today is the beginning of the last quarter moon, a time of releasing burdens, acknowledging struggles, and forgiving ourselves. i've been reflecting a lot on the challenges of last year, and the cards i drew today feel very encouraging, both in light of 2017 and in the face of a new year.
what to accept: three of pentacles. cooperation is not a dirty word. finding a community, learning from and leaning on others, discovering strengths and weaknesses - combined power is how we get shit done. collaborating with friends and neighbors, strangers and new acquaintances, gives us fire and energy and passion. it can give us that push towards a new goal, and help us actually reach it. this is a time for finding others with similar passions, and seeing how we can work together.
what to forgive: ace of swords. there's so much potential in this gorgeous, powerful card - but truth can be brutal sometimes, can cut through what we think we know to the beating heart of the matter. this past year brought a lot of difficulty, but it also forced me to be honest with both others and myself about what i need. i may not flawlessly execute every idea, and i may not always express my truth well, but i'm trying - and i need to forgive myself for the mistakes that were made.
what to learn: five of cups. there is a place for grief. there is a place for sadness. there is even a place for loss. but learning to let go is something i've struggled with my whole life. as a scorpio (and a half, honestly, i'm such a scorpio it's ridiculous) i find it nearly impossible to put hurt aside and forgive graciously and fully. my sadness and pain and anguish run so deep, they're a part of me. but honestly? maybe that's okay. maybe i can find strength in it. maybe the pain will make me better, more empathetic, more kind.
like so many others, i felt that 2017 was an intensely difficult year. i vacillated between checking the news obsessively and working to ignore it, finding myself constantly drowning in the political horrors that seemed to occur by the minute. it was a tough year for all of us, but especially women, people of color, lgbtq+ folks, immigrants, muslims, the disabled community, the lower classes - basically anyone that wasn't a rich, straight, white "christian" man woke up with a feeling of dread each morning, wondering who would be on the chopping block.
personally, 2017 was also a major struggle. i worked hard last year to open myself up, to shed some of my protective layers, to be more honest and real with the world. i came out to friends and family, even those that i worried would shun me. i attended my first pride, and pushed myself to find a place for myself in the queer community. i began working with a therapist, had several sessions with a psychiatrist, practiced yoga, started a tarot instagram, and gave myself permission and space to find new ways of healing that resonated.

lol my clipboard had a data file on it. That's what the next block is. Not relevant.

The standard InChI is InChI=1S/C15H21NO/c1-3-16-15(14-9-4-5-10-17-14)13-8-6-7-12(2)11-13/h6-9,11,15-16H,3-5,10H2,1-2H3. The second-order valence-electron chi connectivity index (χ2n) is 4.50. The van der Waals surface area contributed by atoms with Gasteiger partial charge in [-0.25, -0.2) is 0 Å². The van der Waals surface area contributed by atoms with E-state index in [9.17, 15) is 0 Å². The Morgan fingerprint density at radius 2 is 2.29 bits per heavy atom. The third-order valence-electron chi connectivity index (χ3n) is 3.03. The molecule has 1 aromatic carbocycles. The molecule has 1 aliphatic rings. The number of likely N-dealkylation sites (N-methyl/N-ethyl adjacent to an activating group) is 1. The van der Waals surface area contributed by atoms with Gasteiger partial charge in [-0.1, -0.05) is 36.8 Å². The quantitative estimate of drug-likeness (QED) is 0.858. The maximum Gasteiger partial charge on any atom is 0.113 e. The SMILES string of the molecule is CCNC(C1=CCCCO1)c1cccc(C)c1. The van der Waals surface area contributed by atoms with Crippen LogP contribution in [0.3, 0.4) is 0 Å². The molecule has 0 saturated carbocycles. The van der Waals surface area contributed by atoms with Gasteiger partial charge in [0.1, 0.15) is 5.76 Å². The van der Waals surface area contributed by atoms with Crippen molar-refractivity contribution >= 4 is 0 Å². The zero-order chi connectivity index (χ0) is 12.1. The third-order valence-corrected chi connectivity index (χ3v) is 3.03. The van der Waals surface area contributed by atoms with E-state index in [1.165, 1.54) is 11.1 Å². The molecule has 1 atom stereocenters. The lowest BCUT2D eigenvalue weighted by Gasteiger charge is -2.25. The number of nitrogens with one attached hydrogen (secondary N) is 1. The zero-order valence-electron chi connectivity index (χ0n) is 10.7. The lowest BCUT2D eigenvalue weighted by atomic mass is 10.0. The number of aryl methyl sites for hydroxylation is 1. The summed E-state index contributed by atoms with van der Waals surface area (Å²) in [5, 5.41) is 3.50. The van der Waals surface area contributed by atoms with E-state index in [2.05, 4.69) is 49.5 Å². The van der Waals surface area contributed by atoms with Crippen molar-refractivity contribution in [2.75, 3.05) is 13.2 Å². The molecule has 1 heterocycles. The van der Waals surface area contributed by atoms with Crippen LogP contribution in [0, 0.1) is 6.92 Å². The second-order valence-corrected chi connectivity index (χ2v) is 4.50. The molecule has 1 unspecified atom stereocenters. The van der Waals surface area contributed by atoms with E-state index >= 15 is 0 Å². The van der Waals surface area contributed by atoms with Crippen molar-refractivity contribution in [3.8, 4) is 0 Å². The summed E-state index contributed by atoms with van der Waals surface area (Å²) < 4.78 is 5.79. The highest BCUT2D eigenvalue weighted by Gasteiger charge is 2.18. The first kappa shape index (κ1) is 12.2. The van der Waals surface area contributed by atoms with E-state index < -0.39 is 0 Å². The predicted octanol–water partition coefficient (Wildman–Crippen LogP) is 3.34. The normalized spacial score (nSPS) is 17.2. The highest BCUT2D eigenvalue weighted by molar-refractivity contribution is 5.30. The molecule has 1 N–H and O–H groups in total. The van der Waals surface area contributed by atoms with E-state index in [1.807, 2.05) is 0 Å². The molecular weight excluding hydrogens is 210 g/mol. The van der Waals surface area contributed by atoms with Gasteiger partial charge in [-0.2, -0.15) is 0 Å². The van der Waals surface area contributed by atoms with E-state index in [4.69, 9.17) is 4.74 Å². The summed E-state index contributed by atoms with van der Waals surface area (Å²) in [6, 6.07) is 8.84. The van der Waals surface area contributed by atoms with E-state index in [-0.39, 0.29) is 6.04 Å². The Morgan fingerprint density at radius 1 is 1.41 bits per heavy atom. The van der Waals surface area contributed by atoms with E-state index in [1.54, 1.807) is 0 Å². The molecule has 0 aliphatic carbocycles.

but being open comes with a heavy cost. i've worn masks my entire life - not out of choice, but out of necessity. growing up bisexual in a very conservative church plant, with a pastor that was vocally anti-homosexual in our church and community, meant that i had to hide in plain sight. navigating a lifelong chronic sleep condition means pushing myself daily to perform normal activities, to stay alert, to remain focused - often while simultaneously accepting advice and judgment from well-meaning friends and strangers about a form of insomnia that most don't really understand. and suffering from major depressive disorder means i face a daily battle between being honest about how hard things are and locking the darkness up inside, where it can only hurt me.
in 2017, i pushed myself to remove some of the masks. not all the time, not with everyone - just with a trusted few, when it felt safe and right and accepted. and at times, it felt amazing. when my conservative family members accepted my bisexuality with open arms, when i walked into queer public events and nobody told me i didn't belong, when i opened up to my therapist about the Things i never talk about - it was such a relief to stop hiding, even for a few moments.
unfortunately, i also learned a devastating lesson in 2017 - my masks are absolutely necessary almost all of the time, and especially when dealing with my depression. reaching out for help is hard, but stretching out a hand and finding that no one is there? it's impossible. i made the mistake of being honest about how tough my depression was, and it scared friends and family away to the point that i thought i'd lost everyone. when i finally emerged from the darkness, i found myself terribly alone. and if i'm being perfectly honest, i still feel that way. i've apologized, made amends, acknowledged my errors, but i know now that i can't be my whole self with anyone, that i have to wear masks to protect others, that i don't have a safety net to fall back on. maybe i never did.
2018 offers so much promise. i have new goals in mind, new things i want to accomplish, new ways i want to push myself. but i'm also giving myself permission to lock certain things back up, to smother them in heavy blankets, to hide again. my depression is a dark, scary part of me, and while i wish i could find relief in sharing it, i know that it's too much of a burden for anyone to bear. i have to hope that the practices i've put into place, and a lifetime of experience wearing masks, will keep me safe this year.
in the meantime, i will greet this new year with strength, humility, and a hope for something better. and if you're reading this, i hope you find those things too.